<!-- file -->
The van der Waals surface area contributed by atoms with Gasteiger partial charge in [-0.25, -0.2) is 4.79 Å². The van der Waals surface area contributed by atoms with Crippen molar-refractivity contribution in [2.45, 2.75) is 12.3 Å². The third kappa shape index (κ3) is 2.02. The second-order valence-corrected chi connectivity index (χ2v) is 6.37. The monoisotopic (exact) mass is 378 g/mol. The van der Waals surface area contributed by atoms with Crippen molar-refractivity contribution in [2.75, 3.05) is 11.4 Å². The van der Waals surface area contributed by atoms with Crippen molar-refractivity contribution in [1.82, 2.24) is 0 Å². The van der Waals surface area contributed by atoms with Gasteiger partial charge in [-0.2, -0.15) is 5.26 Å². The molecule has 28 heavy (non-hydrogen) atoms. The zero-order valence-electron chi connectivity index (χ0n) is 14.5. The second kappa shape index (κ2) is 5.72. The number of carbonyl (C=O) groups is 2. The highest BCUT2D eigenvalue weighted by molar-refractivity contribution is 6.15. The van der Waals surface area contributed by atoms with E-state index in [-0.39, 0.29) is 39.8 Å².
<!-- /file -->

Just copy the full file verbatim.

The van der Waals surface area contributed by atoms with Gasteiger partial charge in [-0.25, -0.2) is 4.79 Å². The van der Waals surface area contributed by atoms with Crippen molar-refractivity contribution in [2.45, 2.75) is 12.3 Å². The third kappa shape index (κ3) is 2.02. The second-order valence-corrected chi connectivity index (χ2v) is 6.37. The monoisotopic (exact) mass is 378 g/mol. The van der Waals surface area contributed by atoms with Crippen molar-refractivity contribution in [2.75, 3.05) is 11.4 Å². The van der Waals surface area contributed by atoms with Crippen molar-refractivity contribution in [1.82, 2.24) is 0 Å². The van der Waals surface area contributed by atoms with Gasteiger partial charge in [-0.2, -0.15) is 5.26 Å². The molecule has 28 heavy (non-hydrogen) atoms. The zero-order valence-electron chi connectivity index (χ0n) is 14.5. The second kappa shape index (κ2) is 5.72. The number of carbonyl (C=O) groups is 2. The highest BCUT2D eigenvalue weighted by molar-refractivity contribution is 6.15. The van der Waals surface area contributed by atoms with E-state index in [-0.39, 0.29) is 39.8 Å².